Abstracts must be submitted to the NLN via the online process no later than 4:00 pm (EST) on August 20, 2010. Please note that a confirmation of successful receipt by the NLN will pop-up immediately after you click the Submit button. Please print that pop-up message for your records. If you do not receive the pop up message that your abstract submission was received, please email Caren Goodwin at  to receive assistance with your submission. The NLN strongly recommends early submission of abstracts for the Technology Conference as the submission deadline is strictly enforced. Abstracts received by the stated deadline will be circulated to a team of reviewers for blind review, and decisions about selection will be made by September 15, 2010. If the primary presenter does not receive notification of a decision by September 15, 2010, please contact Caren Goodwin.

Abstract submission:

Chronicle: Emerging Undergrad Disciplines

According to an article in the Chronicle of Higher Education (“5 College Majors on the Rise” by Karin Fischer and David Glenn), among five emerging undergrad majors are two health-related disciplines: Health Informatics and Public Health.

Health Informatics:

David D. Potenziani, senior associate dean for planning, coordination, and administration at the University of North Carolina at Chapel Hill’s School of Public Health, says he hears regularly from physicians and hospital directors who want to hire information-technology workers with a strong understanding of health-care delivery systems, and from public-health agencies who need specialists who can make sense of data, such as medical-reimbursement records, to ground policy recommendations. The university is considering what kind of health-informatics program it might offer.

Public Health:

In a 1987 essay titled “Epidemiology as a Liberal Art,” David W. Fraser, who was then president of Swarthmore College, argued that the study of public health offered an ideal way to teach about medicine in an undergraduate setting. Two decades later, Mr. Fraser’s essay seems prophetic. At least a dozen institutions have recently created undergraduate public-health majors. (Some of these, including fledgling programs at Yale University and the University of Virginia, are five-year hybrids that lead to both a bachelor’s and a master’s degree in public health.) Between 2003 and 2007, the number of bachelor’s degrees awarded in public health doubled, increasing from 1,322 to 2,639.

The article is available on line to Chronicle subscribers.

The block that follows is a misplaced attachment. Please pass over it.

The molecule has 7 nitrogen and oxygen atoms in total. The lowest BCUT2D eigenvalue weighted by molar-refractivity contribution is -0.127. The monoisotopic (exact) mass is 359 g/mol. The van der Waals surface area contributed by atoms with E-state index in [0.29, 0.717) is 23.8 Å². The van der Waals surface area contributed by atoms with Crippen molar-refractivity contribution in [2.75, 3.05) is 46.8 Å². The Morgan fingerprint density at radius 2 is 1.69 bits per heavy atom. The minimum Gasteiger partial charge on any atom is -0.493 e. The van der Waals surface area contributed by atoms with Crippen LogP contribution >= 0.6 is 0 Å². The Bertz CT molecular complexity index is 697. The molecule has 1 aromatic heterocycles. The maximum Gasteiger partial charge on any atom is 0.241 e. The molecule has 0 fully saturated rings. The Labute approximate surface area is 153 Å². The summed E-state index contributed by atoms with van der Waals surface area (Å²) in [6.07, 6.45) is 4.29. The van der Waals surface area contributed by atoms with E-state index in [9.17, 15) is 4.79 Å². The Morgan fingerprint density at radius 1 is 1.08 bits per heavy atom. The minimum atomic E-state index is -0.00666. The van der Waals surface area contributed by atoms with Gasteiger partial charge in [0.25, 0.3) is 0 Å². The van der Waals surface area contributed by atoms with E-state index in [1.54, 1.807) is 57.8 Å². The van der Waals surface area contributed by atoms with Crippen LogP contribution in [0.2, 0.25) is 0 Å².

Call for Submissions: Nursing Informatics

Canadian Journal of Nursing Informatics (CJNI). We are looking for papers, presentations, book/web site/software/resource reviews, and other digital works related to Nursing Informatics in Practice, Education, Research and Administration. Please join us in showcasing how Nursing Informatics is being shaped in Canada and globally. Please do not think that your work is not “good enough”! If it pertains to nursing informatics in some capacity, we will help you to polish your submission to perfection. Your submission does not have to be a scholarly paper, per se. It can be a narrative essay, outlining your experiences in practicing, teaching, researching, or managing nursing informatics initiatives. It can be a description of a web-site or other resource to help nurses become aware of the use of technology, data, information and the like in their practice. You can review an excellent book, video, or other resource related to informatics. Even poems, art work, multimedia, and other creative works are all welcome! As well, we are looking for regular column contributors that focus on new technologies, software reviews, tips for nursing informatics teaching or practice, – or perhaps you have a bright idea to suggest??

The Journal is issued four times a year, with a Winter, Spring, Summer, Fall edition.

Deadlines for submissions include:

Fall 2008 Issue – deadline September 30th

Winter 2009 Issue – deadline January 31st

If you are interested in submitting to the CJNI, please send an abstract (or your complete manuscript, video, or other files) of your work to our Editors for consideration. We welcome inventive as well as practical papers and other forms of exploration into the diverse world of Nursing Informatics!